Pooling resources is one key for fusion science

picture of Dr Bernard Bigot

Dr Bernard Bigot is currently University Professor of Physical Chemistry at Ecole Normale Supérieure de Lyon, Chairman of the CEA (since January 2009) and French Senior Representative for the ITER project in France since 2007. He graduated from the Ecole Normale Supérieure and obtained a PhD in Physical Sciences in 1979 from the Pierre et Marie Curie University (Paris). Bernard Bigot has contributed to more than 70 scientific publications on quantum physical chemistry and about 25 articles on energy policy. Between 1993 and 1997 he worked as Director General of Research and Technology and as Chief of Staff of the Research Minister in 2002 and 2003.

The conditions of our energy supply have numerous economic and social consequences for our daily lives. As an example, the cost of importing fossil fuels represented more than €62 billion in 2011 for France alone and has doubled in the last six years. The rising world population will practically double the energy demand as early as 2030, despite the indispensable efforts to save and use energy more efficiently. Furthermore we need to reduce the greenhouse gas emissions drastically so as to mitigate the impact of climate change.

Rising to this challenge of a sustainable energy supply are several generations of researchers and engineers at the French Atomic Energy and Alternative Energies Commission (CEA). They have been developing research programmes to offer a broad range of solutions required to produce safe and economically attractive carbon-free energy: development of nuclear Generation III and Generation IV fission reactors, research for fusion energy and development of innovative technologies for renewable energies such as solar, energy storage, fuel cells and biofuels.

The various energy technologies under investigation by CEA not only differ in their concepts, but also in their stages of development. On one hand, some CEA teams are currently getting ready to commission a pre-industrial prototype designed to produce 2nd generation biofuels. On the other hand, fusion research is still considered a field of basic research with a first deuterium-tritium demonstration plant, DEMO, planned for 2040. Fission, in comparison is an established energy source that now has to be enhanced with innovations in order to make nuclear reactors always safer and able to recycle spent fuels and depleted uranium, reducing the amount of ultimate waste products. The strength of the CEA lies in its capacity to bring together a broad set of technical competences within a global strategy and fusion benefits from such an organisation.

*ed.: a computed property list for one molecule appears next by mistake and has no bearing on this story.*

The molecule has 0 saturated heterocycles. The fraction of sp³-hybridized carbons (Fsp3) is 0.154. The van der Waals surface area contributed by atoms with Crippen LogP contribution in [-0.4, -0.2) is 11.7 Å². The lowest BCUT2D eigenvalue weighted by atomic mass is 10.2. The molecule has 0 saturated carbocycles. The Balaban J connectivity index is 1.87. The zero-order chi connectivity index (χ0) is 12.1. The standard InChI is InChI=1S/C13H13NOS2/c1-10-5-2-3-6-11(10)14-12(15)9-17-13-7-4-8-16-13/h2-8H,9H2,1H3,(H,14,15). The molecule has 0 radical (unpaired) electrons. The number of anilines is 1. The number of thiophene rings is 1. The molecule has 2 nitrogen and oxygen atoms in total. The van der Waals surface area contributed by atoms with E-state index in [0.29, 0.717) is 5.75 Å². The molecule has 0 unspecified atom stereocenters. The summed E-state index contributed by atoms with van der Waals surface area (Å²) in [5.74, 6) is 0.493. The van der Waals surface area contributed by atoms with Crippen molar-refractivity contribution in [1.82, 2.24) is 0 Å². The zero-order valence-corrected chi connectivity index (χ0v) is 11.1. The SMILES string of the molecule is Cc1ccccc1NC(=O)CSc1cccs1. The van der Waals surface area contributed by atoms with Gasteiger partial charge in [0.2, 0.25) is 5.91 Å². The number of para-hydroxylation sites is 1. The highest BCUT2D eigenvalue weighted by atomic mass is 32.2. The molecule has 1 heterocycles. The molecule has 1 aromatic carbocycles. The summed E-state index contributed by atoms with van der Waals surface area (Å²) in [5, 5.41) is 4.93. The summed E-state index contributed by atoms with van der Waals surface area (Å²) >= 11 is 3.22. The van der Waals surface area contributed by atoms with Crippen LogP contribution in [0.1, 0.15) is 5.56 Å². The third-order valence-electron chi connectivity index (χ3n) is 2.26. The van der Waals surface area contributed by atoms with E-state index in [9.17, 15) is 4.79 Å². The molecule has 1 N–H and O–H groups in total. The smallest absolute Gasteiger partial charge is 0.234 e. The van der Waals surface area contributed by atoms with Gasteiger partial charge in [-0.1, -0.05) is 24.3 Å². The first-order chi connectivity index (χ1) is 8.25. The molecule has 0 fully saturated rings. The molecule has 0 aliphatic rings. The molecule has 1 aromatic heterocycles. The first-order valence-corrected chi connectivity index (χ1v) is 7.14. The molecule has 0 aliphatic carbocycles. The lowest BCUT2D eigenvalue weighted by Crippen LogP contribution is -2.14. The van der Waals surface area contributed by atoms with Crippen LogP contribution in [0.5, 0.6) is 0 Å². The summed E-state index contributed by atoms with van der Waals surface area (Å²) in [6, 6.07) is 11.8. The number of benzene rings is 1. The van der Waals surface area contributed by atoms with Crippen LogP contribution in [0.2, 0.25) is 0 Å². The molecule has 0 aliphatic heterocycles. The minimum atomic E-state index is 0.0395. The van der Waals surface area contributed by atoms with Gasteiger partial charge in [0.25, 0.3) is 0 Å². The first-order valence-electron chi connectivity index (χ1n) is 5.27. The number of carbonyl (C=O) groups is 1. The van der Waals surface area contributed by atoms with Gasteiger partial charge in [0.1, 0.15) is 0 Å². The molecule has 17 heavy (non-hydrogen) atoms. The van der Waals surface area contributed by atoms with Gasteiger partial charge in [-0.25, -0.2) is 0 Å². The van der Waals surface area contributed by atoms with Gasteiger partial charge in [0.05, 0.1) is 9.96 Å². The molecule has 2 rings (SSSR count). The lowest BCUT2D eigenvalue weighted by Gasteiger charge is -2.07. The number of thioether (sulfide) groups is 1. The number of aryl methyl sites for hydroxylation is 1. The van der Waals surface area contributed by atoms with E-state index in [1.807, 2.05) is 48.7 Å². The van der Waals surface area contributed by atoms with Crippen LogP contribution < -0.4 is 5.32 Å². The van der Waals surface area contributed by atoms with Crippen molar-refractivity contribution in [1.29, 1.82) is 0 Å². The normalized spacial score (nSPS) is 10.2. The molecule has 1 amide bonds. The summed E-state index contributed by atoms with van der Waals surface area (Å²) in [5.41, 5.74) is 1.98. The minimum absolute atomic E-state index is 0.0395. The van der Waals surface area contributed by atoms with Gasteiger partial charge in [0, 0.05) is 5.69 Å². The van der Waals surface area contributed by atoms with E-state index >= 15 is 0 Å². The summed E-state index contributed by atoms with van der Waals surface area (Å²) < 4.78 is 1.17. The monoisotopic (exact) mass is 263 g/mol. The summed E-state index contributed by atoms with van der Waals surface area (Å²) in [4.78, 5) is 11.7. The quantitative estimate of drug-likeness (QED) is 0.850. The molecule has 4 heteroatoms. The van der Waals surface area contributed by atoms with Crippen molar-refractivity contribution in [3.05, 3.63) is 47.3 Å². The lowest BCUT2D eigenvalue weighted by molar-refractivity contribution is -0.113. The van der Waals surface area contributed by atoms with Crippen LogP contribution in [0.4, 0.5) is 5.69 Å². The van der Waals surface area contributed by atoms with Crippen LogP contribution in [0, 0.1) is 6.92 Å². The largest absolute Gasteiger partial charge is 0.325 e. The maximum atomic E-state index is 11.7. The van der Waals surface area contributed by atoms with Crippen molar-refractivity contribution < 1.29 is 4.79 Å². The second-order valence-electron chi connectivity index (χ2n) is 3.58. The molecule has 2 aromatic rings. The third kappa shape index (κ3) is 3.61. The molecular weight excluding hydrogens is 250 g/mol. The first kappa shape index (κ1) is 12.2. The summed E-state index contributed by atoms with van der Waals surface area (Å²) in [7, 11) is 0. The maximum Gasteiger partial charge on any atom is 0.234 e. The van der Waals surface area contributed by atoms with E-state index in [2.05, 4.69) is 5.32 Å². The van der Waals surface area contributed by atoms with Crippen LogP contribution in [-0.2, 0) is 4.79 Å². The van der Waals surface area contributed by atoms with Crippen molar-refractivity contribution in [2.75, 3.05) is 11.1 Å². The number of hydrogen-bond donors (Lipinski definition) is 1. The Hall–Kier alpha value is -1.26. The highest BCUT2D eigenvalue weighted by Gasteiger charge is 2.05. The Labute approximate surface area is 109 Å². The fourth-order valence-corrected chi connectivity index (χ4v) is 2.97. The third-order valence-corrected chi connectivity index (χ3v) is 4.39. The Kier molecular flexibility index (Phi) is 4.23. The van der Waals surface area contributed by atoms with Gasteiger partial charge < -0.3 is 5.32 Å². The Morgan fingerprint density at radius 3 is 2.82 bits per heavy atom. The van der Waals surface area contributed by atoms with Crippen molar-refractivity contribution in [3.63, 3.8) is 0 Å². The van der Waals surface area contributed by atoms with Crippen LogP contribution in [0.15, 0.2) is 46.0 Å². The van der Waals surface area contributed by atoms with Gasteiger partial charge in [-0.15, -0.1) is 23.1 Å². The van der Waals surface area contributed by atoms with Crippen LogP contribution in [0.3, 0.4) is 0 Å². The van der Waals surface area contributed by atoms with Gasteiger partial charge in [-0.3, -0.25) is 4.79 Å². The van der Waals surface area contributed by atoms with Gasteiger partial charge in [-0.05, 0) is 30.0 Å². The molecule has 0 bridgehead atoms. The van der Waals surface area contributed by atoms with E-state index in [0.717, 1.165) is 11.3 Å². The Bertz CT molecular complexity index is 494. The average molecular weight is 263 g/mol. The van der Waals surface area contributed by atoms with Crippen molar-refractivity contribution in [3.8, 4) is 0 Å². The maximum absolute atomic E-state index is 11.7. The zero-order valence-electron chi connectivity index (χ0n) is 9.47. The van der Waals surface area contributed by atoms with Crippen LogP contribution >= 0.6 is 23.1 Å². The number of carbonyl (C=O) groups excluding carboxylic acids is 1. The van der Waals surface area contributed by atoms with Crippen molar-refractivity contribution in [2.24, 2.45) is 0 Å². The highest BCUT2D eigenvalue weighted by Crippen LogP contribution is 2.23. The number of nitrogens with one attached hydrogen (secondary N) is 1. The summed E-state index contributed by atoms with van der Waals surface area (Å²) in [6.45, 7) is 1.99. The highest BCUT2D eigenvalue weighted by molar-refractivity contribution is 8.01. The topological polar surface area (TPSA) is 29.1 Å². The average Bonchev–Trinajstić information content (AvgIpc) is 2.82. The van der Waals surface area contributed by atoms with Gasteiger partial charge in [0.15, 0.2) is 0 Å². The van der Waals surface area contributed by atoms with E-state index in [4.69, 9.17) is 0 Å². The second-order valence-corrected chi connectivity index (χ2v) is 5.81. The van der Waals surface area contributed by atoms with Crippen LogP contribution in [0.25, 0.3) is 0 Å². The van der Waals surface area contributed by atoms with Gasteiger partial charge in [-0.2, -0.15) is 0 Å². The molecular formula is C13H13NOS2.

The “Institut de Recherches sur la Fusion Magnétique” (IRFM), which runs the Tore Supra superconducting tokamak at Cadarache, conducts most of the CEA’s research in fusion energy. IRFM finds invaluable support from several other CEA units, which boast first-class teams specialised in various fields essential for the progress of fusion R&D, such as numerical simulation, materials, thermohydraulics, cryogenics, nuclear safety, robotics, tritium management or the operation of nuclear facilities. Indeed, pooling resources, so as to draw on a broad set of competences is essential to reach our challenging goals. Clearly, fusion will benefit from CEA’s existing contacts to industrial partners in other more advanced industrial fields and from its experience in bringing new technologies to market. CEA has been successful in the fusion field as in many other fields due to its variety of competences and we believe from that assessment that the ITER project will benefit from pooling resources with European or other research organisations throughout the world.

For this reason, I am extremely pleased with the strong ties that have been forged between the CEA and European research organisations associated by EFDA, and likewise with the ITER project. We are now ready to move on to the next big step by building the ITER facility at Cadarache and by preparing its research programme for the following 20 years. After many key preliminary results for more than 40 years, this will be a decisive stage in the scientific and technological development of fusion energy. Fusion is expected to deliver its first power to the grid in less than 50 years and the results of this ITER prototype will be vital at a time when strategic choices will have to be made.

CEA, the French Atomic Energy and Alternative Energies Commission, is a government-funded technology research organisation, mostly focussed on energy and defence matters.